“If you listen to the facts of these movies, most of the information is true,” he says, referring to “The Exorcist,” a 1971 novel that was turned into a film in 1973 and based on the exorcism of a young boy in Maryland. “But the graphic effects are three times over the top.

“Movies are not done by people who believe—they’re done by people who want to make money and don’t understand the suffering a person goes through. So they glamorize it. It’s disseminating bad information, as if someone could walk down the street and become possessed.”

Stories of the rite of exorcism are nothing new. Exorcism psalms can be found in the Dead Seas Scrolls. Exorcisms were an important part of Jesus’ early ministry and described in the Gospels of Matthew, Luke and Mark.

“Jesus was involved in expelling evil spirits,” Father John says. “This was very much part of his ministry and the directive given to the disciples: preach the good news and cast out evil spirits. We have forgotten that and not practiced that very much in the recent past history of the Church.”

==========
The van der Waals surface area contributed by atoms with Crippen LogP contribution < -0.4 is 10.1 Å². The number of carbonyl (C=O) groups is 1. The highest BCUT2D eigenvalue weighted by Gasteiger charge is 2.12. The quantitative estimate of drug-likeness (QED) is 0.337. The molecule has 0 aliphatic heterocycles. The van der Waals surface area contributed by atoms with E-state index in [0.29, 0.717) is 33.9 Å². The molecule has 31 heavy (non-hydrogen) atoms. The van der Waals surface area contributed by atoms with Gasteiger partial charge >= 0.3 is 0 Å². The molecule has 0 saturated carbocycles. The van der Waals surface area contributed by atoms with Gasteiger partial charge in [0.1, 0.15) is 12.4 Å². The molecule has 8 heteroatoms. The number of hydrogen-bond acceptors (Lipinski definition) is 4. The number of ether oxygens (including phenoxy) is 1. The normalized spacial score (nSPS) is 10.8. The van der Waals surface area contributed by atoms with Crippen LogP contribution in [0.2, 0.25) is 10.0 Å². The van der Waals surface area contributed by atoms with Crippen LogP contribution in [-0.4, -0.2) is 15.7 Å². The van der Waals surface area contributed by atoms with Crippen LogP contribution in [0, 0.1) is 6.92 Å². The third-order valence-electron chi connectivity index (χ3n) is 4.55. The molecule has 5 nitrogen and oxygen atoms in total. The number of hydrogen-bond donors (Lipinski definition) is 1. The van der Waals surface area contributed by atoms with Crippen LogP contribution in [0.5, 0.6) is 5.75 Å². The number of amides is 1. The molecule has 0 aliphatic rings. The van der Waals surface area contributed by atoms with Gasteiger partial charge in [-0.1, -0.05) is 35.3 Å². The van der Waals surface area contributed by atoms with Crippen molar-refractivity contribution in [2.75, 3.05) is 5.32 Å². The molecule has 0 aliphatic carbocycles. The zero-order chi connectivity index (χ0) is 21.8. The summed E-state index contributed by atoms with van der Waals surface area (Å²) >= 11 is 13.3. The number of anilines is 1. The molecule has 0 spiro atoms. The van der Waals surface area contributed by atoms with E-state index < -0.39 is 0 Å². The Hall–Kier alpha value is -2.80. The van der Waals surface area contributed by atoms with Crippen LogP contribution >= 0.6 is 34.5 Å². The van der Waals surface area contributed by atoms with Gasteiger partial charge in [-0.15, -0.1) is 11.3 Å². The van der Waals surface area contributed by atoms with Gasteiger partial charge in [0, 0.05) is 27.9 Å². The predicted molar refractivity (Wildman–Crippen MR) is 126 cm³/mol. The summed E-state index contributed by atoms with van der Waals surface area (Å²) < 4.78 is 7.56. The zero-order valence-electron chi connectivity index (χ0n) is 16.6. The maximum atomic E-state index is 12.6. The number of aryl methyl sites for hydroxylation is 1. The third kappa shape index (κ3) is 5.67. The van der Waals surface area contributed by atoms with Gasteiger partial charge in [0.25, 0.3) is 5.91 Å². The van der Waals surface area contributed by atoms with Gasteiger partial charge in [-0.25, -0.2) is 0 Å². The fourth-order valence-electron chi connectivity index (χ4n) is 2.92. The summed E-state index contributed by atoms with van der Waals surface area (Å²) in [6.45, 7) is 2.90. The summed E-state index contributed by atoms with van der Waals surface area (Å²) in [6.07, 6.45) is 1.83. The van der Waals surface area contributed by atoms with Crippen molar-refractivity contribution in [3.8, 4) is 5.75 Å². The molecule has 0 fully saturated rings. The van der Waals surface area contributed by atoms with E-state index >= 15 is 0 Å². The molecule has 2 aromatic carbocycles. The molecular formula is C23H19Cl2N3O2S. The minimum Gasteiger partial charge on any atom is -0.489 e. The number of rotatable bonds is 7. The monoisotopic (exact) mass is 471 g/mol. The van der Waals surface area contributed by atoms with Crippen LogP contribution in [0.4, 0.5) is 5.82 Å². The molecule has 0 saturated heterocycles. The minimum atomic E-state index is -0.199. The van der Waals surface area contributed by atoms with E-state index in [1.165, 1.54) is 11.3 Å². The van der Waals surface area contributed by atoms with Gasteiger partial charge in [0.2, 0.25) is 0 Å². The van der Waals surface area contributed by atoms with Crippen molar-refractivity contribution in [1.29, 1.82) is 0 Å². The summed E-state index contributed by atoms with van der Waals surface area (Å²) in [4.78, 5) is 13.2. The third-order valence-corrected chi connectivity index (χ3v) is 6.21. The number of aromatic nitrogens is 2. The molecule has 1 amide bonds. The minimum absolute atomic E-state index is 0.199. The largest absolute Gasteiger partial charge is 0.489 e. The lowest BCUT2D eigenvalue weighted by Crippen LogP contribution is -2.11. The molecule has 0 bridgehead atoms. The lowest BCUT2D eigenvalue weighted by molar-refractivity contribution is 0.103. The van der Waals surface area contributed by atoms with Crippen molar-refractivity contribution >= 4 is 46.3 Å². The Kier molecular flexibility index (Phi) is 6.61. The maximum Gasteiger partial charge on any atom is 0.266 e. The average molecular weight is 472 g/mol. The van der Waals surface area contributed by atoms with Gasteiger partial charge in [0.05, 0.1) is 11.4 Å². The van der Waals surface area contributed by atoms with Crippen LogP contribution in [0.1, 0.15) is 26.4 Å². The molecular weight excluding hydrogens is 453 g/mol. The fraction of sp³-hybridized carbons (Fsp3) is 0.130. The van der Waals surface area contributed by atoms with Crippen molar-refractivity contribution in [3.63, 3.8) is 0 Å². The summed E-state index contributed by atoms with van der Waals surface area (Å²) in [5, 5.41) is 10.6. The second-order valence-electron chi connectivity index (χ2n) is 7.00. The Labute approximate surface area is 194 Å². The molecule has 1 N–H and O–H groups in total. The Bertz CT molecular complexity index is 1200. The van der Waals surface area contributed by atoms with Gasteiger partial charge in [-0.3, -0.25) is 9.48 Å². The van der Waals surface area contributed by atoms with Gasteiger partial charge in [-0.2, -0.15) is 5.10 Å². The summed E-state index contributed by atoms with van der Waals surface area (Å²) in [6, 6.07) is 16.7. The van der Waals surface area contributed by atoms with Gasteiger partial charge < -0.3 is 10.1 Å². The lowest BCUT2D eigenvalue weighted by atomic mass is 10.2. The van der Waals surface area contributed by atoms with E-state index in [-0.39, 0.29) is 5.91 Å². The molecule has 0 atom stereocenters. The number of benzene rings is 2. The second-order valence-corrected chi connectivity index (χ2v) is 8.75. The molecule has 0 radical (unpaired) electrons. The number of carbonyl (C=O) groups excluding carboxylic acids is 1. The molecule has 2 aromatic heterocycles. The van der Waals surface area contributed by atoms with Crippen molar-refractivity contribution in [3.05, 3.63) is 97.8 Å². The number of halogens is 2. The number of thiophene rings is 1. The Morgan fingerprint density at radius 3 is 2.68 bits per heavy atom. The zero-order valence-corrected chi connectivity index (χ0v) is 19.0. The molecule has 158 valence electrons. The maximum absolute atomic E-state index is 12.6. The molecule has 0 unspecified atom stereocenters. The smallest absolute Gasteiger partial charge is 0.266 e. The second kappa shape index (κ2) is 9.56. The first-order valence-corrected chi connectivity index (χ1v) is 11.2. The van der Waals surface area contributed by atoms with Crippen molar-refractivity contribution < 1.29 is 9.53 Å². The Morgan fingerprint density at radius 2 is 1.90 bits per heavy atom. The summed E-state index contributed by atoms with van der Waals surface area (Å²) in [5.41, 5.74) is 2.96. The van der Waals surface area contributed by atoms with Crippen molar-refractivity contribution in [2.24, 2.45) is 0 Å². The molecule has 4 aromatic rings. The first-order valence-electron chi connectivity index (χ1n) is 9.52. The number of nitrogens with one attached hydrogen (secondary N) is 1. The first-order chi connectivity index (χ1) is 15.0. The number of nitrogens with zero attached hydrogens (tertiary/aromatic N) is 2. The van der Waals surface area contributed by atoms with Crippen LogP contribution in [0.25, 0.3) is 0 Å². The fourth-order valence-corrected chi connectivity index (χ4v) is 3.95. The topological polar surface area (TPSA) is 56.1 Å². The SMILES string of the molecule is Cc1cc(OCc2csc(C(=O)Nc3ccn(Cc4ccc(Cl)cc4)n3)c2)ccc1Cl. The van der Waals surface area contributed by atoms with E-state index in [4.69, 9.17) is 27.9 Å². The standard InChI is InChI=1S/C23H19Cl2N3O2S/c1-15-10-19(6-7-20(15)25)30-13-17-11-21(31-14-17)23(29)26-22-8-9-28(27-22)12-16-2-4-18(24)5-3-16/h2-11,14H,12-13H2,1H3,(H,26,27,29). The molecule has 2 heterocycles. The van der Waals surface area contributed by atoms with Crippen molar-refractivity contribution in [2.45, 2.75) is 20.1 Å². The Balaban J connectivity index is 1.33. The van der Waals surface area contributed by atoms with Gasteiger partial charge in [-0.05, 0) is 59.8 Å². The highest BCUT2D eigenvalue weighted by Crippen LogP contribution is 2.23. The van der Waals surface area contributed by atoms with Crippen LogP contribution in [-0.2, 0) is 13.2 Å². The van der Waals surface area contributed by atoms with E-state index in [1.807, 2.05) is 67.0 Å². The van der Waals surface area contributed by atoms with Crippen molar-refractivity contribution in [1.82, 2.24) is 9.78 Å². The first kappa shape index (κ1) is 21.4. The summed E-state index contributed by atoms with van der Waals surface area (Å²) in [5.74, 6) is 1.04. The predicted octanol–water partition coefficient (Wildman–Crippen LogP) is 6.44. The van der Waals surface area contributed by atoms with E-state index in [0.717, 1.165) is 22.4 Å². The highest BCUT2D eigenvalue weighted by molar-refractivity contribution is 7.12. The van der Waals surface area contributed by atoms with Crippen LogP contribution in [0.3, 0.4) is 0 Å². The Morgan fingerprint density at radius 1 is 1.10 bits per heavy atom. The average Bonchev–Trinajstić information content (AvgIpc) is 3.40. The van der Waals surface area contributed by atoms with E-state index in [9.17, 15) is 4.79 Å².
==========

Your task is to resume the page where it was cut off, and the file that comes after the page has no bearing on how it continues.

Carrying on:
There has been a renewed call from Rome to train and certify exorcists across the globe, partly because of the apparent rise of satanic cults online. In November 2014, bishops gathered in Rome to approve the first English translation of the rite of exorcism, a major step for the Church.

“Past popes and the current pope have all spoken out very clearly against evil and people needing to be very careful regarding the struggle between good and evil,” Father John says. “Evil is a real thing and not just a spiritual concept.”

Despite this apparent need to combat evil, the rite of exorcism is not taught in seminaries in the U.S.

“People don’t talk about exorcisms, and priests don’t speak about them from the pulpit because most priests don’t have hands-on experience,” Father John says. “It’s a great loss in our Catholic faith.”